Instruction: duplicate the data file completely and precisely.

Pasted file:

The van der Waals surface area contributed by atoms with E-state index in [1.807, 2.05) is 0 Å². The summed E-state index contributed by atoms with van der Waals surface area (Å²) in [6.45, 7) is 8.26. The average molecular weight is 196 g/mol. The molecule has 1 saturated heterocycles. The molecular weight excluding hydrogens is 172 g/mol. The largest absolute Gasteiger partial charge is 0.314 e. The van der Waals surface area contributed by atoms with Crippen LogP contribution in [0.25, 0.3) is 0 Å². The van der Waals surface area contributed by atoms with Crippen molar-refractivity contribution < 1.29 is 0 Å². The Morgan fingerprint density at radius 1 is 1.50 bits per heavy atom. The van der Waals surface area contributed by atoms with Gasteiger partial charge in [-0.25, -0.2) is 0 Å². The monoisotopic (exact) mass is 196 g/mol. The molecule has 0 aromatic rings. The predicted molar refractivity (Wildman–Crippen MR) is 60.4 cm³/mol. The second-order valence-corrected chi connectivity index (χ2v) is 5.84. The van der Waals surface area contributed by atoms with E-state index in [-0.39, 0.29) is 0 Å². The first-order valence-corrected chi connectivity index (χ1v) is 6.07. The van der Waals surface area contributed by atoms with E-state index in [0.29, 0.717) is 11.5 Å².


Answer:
The van der Waals surface area contributed by atoms with E-state index in [1.807, 2.05) is 0 Å². The summed E-state index contributed by atoms with van der Waals surface area (Å²) in [6.45, 7) is 8.26. The average molecular weight is 196 g/mol. The molecule has 1 saturated heterocycles. The molecular weight excluding hydrogens is 172 g/mol. The largest absolute Gasteiger partial charge is 0.314 e. The van der Waals surface area contributed by atoms with Crippen LogP contribution in [0.25, 0.3) is 0 Å². The van der Waals surface area contributed by atoms with Crippen molar-refractivity contribution < 1.29 is 0 Å². The Morgan fingerprint density at radius 1 is 1.50 bits per heavy atom. The van der Waals surface area contributed by atoms with Gasteiger partial charge in [-0.25, -0.2) is 0 Å². The monoisotopic (exact) mass is 196 g/mol. The molecule has 0 aromatic rings. The predicted molar refractivity (Wildman–Crippen MR) is 60.4 cm³/mol. The second-order valence-corrected chi connectivity index (χ2v) is 5.84. The van der Waals surface area contributed by atoms with E-state index in [-0.39, 0.29) is 0 Å². The first-order valence-corrected chi connectivity index (χ1v) is 6.07. The van der Waals surface area contributed by atoms with E-state index in [0.29, 0.717) is 11.5 Å².